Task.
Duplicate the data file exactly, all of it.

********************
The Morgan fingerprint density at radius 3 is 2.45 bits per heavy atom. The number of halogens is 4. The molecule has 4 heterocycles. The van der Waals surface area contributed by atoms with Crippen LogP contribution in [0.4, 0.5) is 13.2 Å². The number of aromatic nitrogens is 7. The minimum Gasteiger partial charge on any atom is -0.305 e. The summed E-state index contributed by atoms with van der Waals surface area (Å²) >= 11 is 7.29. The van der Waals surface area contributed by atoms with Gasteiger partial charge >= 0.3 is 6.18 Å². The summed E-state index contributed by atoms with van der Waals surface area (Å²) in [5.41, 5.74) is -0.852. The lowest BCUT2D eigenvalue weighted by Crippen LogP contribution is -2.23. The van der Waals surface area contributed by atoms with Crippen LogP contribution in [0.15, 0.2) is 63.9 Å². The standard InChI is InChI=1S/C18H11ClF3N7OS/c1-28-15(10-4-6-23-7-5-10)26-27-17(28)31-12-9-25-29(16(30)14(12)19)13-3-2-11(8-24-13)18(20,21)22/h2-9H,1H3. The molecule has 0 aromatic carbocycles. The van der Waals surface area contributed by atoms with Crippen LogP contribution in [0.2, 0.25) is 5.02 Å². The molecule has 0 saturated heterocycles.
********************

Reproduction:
The Morgan fingerprint density at radius 3 is 2.45 bits per heavy atom. The number of halogens is 4. The molecule has 4 heterocycles. The van der Waals surface area contributed by atoms with Crippen LogP contribution in [0.4, 0.5) is 13.2 Å². The number of aromatic nitrogens is 7. The minimum Gasteiger partial charge on any atom is -0.305 e. The summed E-state index contributed by atoms with van der Waals surface area (Å²) >= 11 is 7.29. The van der Waals surface area contributed by atoms with Gasteiger partial charge >= 0.3 is 6.18 Å². The summed E-state index contributed by atoms with van der Waals surface area (Å²) in [5.41, 5.74) is -0.852. The lowest BCUT2D eigenvalue weighted by Crippen LogP contribution is -2.23. The van der Waals surface area contributed by atoms with Crippen LogP contribution in [0.15, 0.2) is 63.9 Å². The standard InChI is InChI=1S/C18H11ClF3N7OS/c1-28-15(10-4-6-23-7-5-10)26-27-17(28)31-12-9-25-29(16(30)14(12)19)13-3-2-11(8-24-13)18(20,21)22/h2-9H,1H3. The molecule has 0 aromatic carbocycles. The van der Waals surface area contributed by atoms with Crippen LogP contribution in [0.2, 0.25) is 5.02 Å². The molecule has 0 saturated heterocycles.